The Indecipherable Judaculla Rock
In the mountains of Jackson County in North Carolina lies a large mysterious rock covered in petroglyphs that have yet to be deciphered. For the Cherokee Indians, the rock and and surrounding area is a sacred site where ceremonies used to take place. Indeed, Judaculla Rock is surrounded by rumors and legends, including strange sounds and UFO sightings during the night.
Judaculla and the Cherokee Indians
According to Cherokee oral tradition, in ancient times Judaculla was a slant-eyed giant with seven fingers who lived in the mountainous area, and the stone was his territorial marker. They believed the seven-digit claw marks are his hand prints and a long, straight line drawn on the rock was a boundary: cross that, and they were impeding onto his hunting territory.
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The name Judaculla means “he has them slanting” or the “slant-eyed giant,” and the Cherokee attributed him with superhuman strength and capabilities like flying or teleporting from mountaintop to mountaintop. Legend had it that Judaculla was even capable of controlling the wind, rain, thunder and lightning.
The Cherokee believed that Judaculla was able to take ordinary people to the spirit world and was able to communicate with people. It appears to be a similar type of god-like creature as the ones mentioned in all mythologies around the world.
Petroglyphs on Judaculla Rock. (Warren LeMay / CC BY-SA 4.0 )
The Petroglyph-Covered Judaculla Rock
Judaculla rock can be found just 6 miles (9.66 km) from Cullowhee, an anglicized form of Judaculla-whee, meaning “Judaculla’s Place.” The stone itself is a curvilinear-shaped outcrop of soapstone rock with more than 1,500 petroglyphs all over it. The symbols are tightly packed together and include many stick-like figures, two strange seven-digit hand/claw prints, thousands of cup marks , as well as many other carvings. It measures about 22 meters squared (240 sq ft).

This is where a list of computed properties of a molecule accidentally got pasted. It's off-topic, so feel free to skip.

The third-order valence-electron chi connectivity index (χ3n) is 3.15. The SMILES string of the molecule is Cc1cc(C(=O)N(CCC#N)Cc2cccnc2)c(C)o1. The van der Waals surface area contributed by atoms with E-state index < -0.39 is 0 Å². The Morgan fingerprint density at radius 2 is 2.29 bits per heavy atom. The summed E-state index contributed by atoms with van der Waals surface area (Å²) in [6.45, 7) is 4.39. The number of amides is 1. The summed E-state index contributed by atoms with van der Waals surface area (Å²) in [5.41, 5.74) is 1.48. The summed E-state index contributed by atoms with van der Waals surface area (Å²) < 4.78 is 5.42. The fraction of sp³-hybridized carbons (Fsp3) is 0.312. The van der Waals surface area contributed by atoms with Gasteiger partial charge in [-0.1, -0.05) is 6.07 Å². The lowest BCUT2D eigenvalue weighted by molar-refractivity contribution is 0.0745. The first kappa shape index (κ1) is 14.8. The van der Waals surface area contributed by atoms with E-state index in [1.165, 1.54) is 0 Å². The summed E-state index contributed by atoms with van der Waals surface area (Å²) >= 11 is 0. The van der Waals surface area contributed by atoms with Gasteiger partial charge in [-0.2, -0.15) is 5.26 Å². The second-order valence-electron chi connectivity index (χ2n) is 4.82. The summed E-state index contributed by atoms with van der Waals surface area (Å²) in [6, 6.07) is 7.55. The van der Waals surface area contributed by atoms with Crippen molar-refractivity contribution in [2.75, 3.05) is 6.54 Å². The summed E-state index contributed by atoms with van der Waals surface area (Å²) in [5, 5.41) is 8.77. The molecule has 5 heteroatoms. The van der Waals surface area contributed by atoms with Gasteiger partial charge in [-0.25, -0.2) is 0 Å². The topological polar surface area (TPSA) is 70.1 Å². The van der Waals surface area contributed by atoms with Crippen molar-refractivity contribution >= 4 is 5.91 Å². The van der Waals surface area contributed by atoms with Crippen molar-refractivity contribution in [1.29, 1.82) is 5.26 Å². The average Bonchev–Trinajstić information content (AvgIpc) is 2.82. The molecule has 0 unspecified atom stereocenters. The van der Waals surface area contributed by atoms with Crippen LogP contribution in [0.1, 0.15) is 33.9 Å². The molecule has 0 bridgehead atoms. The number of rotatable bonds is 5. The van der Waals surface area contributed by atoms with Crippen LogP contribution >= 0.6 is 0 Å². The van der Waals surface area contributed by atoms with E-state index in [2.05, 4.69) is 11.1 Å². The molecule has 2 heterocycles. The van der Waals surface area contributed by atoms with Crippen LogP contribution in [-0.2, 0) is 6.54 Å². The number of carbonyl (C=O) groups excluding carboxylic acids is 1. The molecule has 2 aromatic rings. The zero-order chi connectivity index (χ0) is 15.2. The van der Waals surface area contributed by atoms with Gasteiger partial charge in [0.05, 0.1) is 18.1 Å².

The petroglyphs probably date back to between 2000 and 3000 BC and during digging around the stone, quarry tools were discovered. No other stones in the area were found with similar markings, making the stone even more mysterious. The site has been included on the National Register of Historic Places.
The petroglyphs of Judaculla Rock. (Fair Use)
Deciphering the Petroglyphs of Judaculla Rock
Theories about the content of the petroglyphs on the rock are abundant. They span from maps to religious symbols with a secret message, or just graffiti made by ancient people. The rock art may represent animals or humans or other figures of importance. Recently a team of scientists used laser-guided equipment in order to create a detailed view of the Judaculla Rock for studying it. Unfortunately, the weather has started corroding the rock and the symbols will gradually disappear since the rock is open to the weather.
Medium reported that in 1945, the Cherokee Chief Blythe believed “the rock carvings to be a record of a peace treaty between the Cherokee and the Catawbas.” Other theories include the petroglyphs representing a “game conservation law,” picture map of a battle or even the record of a treaty. Nevertheless, the ubiquitous gaggle of pseudo-science sleuths is never far behind.
Judaculla Rock. ( Public domain )